- The Washington Times - Wednesday, October 1, 2008

Last week, a member of the Potomac River Smallmouth Club had an opportunity that most freshwater anglers would give a fair amount of money to experience.

In a Web site-driven national contest, Bob Forbes, of Vienna, Va., won an outing on the upper Potomac with one of North America’s most famous fishermen, Al Lindner, of Brainerd, Minn.

During the 1970s, Lindner, who is as well known in the South for his skills finding largemouth bass and winning tournaments as he is for hooking walleyes and pike up North, qualified for three Bass Masters Classic world championships - an accomplishment for any professional angler, but even more so when you go up against a Southern cadre of anglers who think that bass tournaments are best handled by the lads from south of the Mason-Dixon Line.

In 2005, Lindner was picked to enter the Professional Bass Fishing Hall of Fame, then was inducted into the National Freshwater Fishing Hall of Fame as a Legendary Angler and subsequently was honored by the National Freshwater Fishing Hall of Fame and the Minnesota Fishing Hall of Fame as an angling educator. Over the years he has collected 54 awards for his sportfishing contributions.


Al and his brother Ron were co-founders of Lindy Tackle, as well as In-Fisherman, Inc., which included the In-Fisherman magazine, television programs, radio shows, books, videos, calendars, a Web site and a professional walleye tournament circuit. The Lindner brothers sold their stake in Lindy’s in 1973 and In-Fisherman in 1998, but now head Lindner Media Productions, which includes “Lindner’s Angling Edge” and “Lindner’s Fishing Edge” televison programs.

Last Wednesday, sitting in professional guide John Hayes’ raft, Al Lindner and Forbes float-fished a portion of the Potomac River near Harper’s Ferry, hooking smallmouth bass. The Minnesotan said, “I’m amazed at the quality of the fish in this river. It definitely was not what I expected it to be.”

Lindner and Forbes had 16-inch and 18-inch smallmouths; Forbes also caught an 18-inch walleye and Lindner was impressed with a kind of fishing that he said, “would be considered good anywhere in this country.”

“Lindner is a down-to-earth fellow,” Forbes said. “The fishing could have been better, but Lindner tried different things and we had a fine time.”

The visit by the famous angler was sponsored by Humminbird depth sounders and MinnKota trolling motors. After Forbes’ outing, the Potomac River Smallmouth Club received an electronic depth sounder and a trolling motor from those sponsors.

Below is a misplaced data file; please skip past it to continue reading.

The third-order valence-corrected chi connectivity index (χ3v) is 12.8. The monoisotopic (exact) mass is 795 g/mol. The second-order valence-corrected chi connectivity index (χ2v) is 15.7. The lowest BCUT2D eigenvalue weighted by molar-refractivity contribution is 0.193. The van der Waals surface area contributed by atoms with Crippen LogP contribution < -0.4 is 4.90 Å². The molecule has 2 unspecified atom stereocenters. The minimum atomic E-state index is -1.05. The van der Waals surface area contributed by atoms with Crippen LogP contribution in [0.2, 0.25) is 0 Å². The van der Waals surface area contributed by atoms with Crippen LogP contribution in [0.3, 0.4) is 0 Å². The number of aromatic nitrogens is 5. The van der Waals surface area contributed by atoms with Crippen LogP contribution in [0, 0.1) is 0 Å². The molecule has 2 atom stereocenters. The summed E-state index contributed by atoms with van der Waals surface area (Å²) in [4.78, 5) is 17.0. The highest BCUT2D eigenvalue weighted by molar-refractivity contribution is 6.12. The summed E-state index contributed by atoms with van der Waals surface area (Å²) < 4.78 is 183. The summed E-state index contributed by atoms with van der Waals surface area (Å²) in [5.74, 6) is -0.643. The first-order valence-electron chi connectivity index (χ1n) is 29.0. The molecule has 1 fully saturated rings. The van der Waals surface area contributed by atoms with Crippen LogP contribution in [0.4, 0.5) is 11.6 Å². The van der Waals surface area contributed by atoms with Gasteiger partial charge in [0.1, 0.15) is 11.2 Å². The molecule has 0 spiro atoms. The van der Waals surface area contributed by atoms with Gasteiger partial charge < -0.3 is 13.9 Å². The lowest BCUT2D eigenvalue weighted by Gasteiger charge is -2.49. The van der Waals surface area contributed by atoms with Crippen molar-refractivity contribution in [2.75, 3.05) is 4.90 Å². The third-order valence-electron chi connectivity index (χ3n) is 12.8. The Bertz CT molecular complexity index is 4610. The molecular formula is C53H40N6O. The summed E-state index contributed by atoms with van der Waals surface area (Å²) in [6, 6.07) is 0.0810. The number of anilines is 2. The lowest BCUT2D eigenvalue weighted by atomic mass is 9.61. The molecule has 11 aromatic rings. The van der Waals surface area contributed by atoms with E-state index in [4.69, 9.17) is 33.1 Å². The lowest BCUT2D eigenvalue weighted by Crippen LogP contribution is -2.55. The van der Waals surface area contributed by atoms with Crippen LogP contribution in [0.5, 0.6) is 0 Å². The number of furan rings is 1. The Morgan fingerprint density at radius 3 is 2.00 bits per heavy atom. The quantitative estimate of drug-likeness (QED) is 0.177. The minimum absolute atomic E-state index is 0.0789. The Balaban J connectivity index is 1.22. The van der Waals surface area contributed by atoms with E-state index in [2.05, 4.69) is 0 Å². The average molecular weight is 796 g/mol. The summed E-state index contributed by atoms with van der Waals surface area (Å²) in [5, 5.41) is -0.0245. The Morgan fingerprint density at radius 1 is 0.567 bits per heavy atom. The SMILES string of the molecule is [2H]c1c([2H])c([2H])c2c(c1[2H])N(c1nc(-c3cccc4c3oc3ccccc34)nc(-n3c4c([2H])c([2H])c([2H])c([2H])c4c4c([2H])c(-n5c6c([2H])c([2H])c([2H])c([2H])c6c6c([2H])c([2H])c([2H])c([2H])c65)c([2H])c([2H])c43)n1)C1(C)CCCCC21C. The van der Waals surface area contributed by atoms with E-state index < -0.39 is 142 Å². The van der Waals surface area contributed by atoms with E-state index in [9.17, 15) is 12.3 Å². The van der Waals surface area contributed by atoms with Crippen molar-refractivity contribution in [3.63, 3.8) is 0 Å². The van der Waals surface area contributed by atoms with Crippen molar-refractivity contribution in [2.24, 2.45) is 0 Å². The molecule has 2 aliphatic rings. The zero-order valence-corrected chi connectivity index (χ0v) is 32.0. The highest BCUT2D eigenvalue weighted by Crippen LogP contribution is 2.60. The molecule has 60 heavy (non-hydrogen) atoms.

Another yellow perch meeting - The Maryland Fisheries Service has revised fishing rules on yellow perch, one of the favorites for sport anglers in the spring. The Fisheries Service has developed a new population assessment model that it says defines population status and validates safe fishing mortality targets and limits. At 7 p.m. on Wednesday in the Fellowship Hall at the Calvary United Methodist Church (301 Rowe Blvd., Annapolis), there will be a meeting of the Tidal Fisheries and Sport Fisheries Advisory commissions to present refined management options. All interested parties are invited. The commercial netters will show up and recreational anglers ought to do the same.

Lake to be lowered - The 250-acre St. Mary’s Lake south of Leonardtown is being lowered to permit necessary dam repairs. The boat ramps at the park will be closed because of the lower water, but if you can walk through the mud while carrying a canoe or cartopper johnboat to the water’s edge levels, you are permitted do so.

“This temporary inconvenience is necessary to maintain public safety, as the lake at St. Mary’s River State Park is a flood control area,” park manager Christy Bright said.

The top of the dam will be closed to all foot and bike traffic for the duration of the construction. The water level will stay low until construction is complete in April 2009, and natural rain water refills the lake.

Let’s hope it rains in the spring because this is a fine body of water.

cLook for Gene Mueller’s Outdoors column every Sunday and Wednesday and his Fishing Report every Thursday, only in The Washington Times. Also check out Gene Mueller’s Inside Outside blog on washingtontimes.com/sports.